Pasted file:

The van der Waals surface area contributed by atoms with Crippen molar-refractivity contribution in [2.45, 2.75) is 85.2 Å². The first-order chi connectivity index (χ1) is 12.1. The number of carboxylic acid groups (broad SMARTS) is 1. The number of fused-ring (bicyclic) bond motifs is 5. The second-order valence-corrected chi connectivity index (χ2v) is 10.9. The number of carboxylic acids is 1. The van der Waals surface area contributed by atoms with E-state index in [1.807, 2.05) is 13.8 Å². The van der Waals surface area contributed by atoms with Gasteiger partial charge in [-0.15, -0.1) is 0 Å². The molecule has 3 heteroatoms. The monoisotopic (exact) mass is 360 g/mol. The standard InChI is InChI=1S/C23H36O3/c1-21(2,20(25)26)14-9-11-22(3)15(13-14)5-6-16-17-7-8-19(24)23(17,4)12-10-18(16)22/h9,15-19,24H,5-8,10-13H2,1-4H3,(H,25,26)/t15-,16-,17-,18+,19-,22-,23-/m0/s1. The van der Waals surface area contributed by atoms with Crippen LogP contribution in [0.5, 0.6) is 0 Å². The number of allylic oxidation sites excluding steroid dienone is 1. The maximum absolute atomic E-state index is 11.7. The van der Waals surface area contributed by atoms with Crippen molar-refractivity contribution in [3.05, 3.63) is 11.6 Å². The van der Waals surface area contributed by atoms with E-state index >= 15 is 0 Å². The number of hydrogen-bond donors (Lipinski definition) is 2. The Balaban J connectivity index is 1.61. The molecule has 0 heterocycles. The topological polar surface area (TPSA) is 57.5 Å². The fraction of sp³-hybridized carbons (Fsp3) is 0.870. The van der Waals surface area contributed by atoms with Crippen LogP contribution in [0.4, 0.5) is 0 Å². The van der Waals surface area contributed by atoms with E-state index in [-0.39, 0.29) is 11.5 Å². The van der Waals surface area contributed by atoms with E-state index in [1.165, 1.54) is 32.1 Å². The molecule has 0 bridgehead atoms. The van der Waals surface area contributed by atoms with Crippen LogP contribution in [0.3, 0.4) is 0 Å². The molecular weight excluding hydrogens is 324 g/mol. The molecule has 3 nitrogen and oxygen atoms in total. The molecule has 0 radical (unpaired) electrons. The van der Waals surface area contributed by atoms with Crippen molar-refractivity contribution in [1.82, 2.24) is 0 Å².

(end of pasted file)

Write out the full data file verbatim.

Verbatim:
The van der Waals surface area contributed by atoms with Crippen molar-refractivity contribution in [2.45, 2.75) is 85.2 Å². The first-order chi connectivity index (χ1) is 12.1. The number of carboxylic acid groups (broad SMARTS) is 1. The number of fused-ring (bicyclic) bond motifs is 5. The second-order valence-corrected chi connectivity index (χ2v) is 10.9. The number of carboxylic acids is 1. The van der Waals surface area contributed by atoms with E-state index in [1.807, 2.05) is 13.8 Å². The van der Waals surface area contributed by atoms with Gasteiger partial charge in [-0.15, -0.1) is 0 Å². The molecule has 3 heteroatoms. The monoisotopic (exact) mass is 360 g/mol. The standard InChI is InChI=1S/C23H36O3/c1-21(2,20(25)26)14-9-11-22(3)15(13-14)5-6-16-17-7-8-19(24)23(17,4)12-10-18(16)22/h9,15-19,24H,5-8,10-13H2,1-4H3,(H,25,26)/t15-,16-,17-,18+,19-,22-,23-/m0/s1. The van der Waals surface area contributed by atoms with Crippen LogP contribution in [0.5, 0.6) is 0 Å². The number of allylic oxidation sites excluding steroid dienone is 1. The maximum absolute atomic E-state index is 11.7. The van der Waals surface area contributed by atoms with Crippen molar-refractivity contribution in [3.05, 3.63) is 11.6 Å². The van der Waals surface area contributed by atoms with E-state index >= 15 is 0 Å². The number of hydrogen-bond donors (Lipinski definition) is 2. The Balaban J connectivity index is 1.61. The molecule has 0 heterocycles. The topological polar surface area (TPSA) is 57.5 Å². The fraction of sp³-hybridized carbons (Fsp3) is 0.870. The van der Waals surface area contributed by atoms with Crippen LogP contribution in [0.4, 0.5) is 0 Å². The van der Waals surface area contributed by atoms with E-state index in [-0.39, 0.29) is 11.5 Å². The van der Waals surface area contributed by atoms with E-state index in [1.165, 1.54) is 32.1 Å². The molecule has 0 bridgehead atoms. The van der Waals surface area contributed by atoms with Crippen LogP contribution in [0.3, 0.4) is 0 Å². The molecular weight excluding hydrogens is 324 g/mol. The molecule has 3 nitrogen and oxygen atoms in total. The molecule has 0 radical (unpaired) electrons. The van der Waals surface area contributed by atoms with Crippen molar-refractivity contribution in [1.82, 2.24) is 0 Å².